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Gravitational Waves

This article appeared in the February 28, 2016 edition of the Davis Enterprise.


By Vinita Domier

Special to the Enterprise


Exactly a century after Albert Einstein predicted the existence of gravitational waves (GWs) in his revolutionary General Relativity theory, scientists from the Laser Interferometer Gravitational-Wave Observatory (LIGO) announced on February 11, 2016, the detection of ripples in spacetime emanating from two massive black holes orbiting and then violently colliding into each other at a distance of 1.3 billion light years from Earth.


The incredibly small GW signal, GW150914, was detected on September 14, 2015, by both LIGO Livingston Observatory (in Louisiana) and LIGO Hanford Observatory (in Washington) within 10 milliseconds of each other. The 200-millisecond signal’s frequency increased from 35 Hz to 150 Hz, producing a characteristic audible ‘chirp’ when converted to sound waves (human audible range is 20-20,000 Hz).


The detection of GW150914 is a momentous and history-making event as it is the first time a GW has been directly detected, and the existence and merger of binary black holes has been directly confirmed. GWs emanating from a binary pulsar, PSR 1913+16, (discovered in 1974) were indirectly inferred because the pulsar’s orbital distance from its companion neutron star is steadily decreasing, due to loss of energy to GWs, at a rate in accordance to Einstein’s General Relativity theory.


GWs are analogous to electromagnetic waves (EMWs) in many ways. Both self-propagating waves radiate from the source, carrying energy and momentum in all directions, at the maximum speed c approximately 3.00X108 m/s (speed of light in a vacuum). Their amplitudes attenuate with increasing distance of detector and source, and their frequencies are redshifted or blueshifted due to the relative velocities of source and detector.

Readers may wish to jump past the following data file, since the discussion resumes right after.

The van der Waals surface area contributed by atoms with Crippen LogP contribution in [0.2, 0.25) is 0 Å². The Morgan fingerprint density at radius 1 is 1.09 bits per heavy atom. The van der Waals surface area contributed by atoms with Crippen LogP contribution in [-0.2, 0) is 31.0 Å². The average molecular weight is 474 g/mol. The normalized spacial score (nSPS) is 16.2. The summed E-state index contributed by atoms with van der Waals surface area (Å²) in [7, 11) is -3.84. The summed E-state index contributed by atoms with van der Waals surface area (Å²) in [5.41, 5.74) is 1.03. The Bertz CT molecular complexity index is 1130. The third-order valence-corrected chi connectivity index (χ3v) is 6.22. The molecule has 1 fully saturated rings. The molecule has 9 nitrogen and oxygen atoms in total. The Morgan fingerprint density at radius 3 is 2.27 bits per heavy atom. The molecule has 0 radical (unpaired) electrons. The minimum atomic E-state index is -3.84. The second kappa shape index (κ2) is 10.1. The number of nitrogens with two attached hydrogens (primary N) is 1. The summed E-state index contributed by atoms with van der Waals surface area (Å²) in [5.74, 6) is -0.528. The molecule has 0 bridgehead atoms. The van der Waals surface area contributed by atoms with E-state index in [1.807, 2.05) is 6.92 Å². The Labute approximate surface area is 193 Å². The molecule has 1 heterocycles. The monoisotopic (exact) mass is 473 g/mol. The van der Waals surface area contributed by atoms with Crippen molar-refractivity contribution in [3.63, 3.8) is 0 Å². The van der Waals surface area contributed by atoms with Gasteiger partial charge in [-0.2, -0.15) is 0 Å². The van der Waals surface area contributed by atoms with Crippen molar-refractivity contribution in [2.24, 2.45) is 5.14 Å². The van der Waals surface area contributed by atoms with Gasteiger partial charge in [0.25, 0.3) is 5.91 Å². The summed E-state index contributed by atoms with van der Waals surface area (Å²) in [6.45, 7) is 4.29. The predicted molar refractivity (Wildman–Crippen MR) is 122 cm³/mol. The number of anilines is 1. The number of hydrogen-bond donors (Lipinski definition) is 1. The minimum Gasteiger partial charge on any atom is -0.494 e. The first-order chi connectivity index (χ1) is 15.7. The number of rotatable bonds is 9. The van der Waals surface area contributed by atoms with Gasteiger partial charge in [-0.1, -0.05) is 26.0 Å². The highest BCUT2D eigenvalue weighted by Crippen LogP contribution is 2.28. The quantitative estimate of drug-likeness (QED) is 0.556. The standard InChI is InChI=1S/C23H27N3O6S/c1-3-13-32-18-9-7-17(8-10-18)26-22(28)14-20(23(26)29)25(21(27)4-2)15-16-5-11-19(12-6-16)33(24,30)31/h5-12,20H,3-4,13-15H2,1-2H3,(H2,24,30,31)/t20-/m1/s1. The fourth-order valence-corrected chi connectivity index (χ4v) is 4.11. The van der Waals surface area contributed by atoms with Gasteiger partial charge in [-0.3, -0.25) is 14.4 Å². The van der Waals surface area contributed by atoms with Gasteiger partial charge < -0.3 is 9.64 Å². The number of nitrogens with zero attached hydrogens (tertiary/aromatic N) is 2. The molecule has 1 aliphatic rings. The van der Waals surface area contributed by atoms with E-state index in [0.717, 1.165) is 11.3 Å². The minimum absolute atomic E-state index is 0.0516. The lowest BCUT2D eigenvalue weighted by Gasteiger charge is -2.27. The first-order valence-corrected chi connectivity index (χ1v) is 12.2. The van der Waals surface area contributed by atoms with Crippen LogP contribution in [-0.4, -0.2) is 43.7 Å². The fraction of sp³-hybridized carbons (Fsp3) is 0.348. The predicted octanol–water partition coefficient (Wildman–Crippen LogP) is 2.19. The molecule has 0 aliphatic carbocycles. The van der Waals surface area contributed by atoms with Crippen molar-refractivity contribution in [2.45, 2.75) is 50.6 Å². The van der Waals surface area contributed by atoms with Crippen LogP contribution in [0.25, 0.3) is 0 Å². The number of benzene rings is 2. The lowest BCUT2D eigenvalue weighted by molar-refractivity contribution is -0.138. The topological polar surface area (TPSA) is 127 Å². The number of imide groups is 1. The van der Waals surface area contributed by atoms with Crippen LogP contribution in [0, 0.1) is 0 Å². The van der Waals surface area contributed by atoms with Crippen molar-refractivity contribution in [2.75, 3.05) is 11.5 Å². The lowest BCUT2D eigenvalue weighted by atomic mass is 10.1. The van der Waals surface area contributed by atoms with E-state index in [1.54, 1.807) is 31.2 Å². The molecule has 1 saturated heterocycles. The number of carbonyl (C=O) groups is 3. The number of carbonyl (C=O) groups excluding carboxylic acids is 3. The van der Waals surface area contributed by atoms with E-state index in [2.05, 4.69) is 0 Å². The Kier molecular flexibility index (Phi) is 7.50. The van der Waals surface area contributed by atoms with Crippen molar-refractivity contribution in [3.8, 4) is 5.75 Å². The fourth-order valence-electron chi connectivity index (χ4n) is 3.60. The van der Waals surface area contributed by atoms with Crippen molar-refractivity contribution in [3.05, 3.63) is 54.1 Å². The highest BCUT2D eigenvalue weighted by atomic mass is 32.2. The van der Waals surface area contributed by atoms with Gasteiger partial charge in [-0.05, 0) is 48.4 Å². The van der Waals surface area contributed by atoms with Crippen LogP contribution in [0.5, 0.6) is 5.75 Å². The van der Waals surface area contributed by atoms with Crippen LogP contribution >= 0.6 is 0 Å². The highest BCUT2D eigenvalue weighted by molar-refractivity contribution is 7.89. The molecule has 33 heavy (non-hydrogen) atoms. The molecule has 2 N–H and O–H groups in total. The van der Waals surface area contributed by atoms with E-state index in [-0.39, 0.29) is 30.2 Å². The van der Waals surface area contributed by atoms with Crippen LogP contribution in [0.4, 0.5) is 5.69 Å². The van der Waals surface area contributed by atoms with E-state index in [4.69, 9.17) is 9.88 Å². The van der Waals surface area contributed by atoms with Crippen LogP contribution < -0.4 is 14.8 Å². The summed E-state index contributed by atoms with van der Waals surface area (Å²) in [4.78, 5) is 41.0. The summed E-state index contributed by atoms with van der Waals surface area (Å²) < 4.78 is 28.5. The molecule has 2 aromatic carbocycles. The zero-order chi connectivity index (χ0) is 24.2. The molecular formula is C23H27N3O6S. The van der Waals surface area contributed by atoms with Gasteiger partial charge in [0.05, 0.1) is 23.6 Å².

GWs are another tool to study the cosmos, though they are extremely difficult to detect because the ripples in spacetime are smaller than the size of a proton by the time they reach Earth. Thus far, astronomers have studied the universe by ‘seeing’ EMWs that travel at the speed of light but can get reflected or absorbed by intervening matter. Now they will be able to learn more about the universe by ‘hearing’ GWs that also travel at the speed of light but pass through intervening matter virtually unchanged. Phenomena that don’t radiate EMWs, like the interiors of black holes and the universe immediately after the Big Bang, can potentially be observed using GWs.


Join the Davis Astronomy Club on Saturday, February 27, starting at 7pm at the Explorit Science Center (3141 5th Street, Davis) when we will discuss gravitational waves and how they are detected. Everyone is invited to the free meeting indoors, followed by a star party outdoors (weather permitting).



Explorit’s coming events:


  • Explorit’s Exploration Gallery is open to the public every Wednesday, Saturday and Sunday, 1:00-5:00 p.m. and every Friday, 3:00-6:00 p.m.  Admission is $5.00 per person; Explorit members, teachers and children 2 and under are free. Come check out the new Nano Mini Exhibition!
  • Exporit’s next free evening lecture is Thursday March 3, 7 p.m. “Blue-Green Algae: The Good, The Bad, and The Deadly!” by Dr. Annaliese Franz and Dr. Bob Poppenga at DMG MORI 3805 Faraday Ave., Davis.


Explorit Science Center is located at 3141 5th St. For more information call (530) 756-0191 or visit, or “like” us on Facebook at

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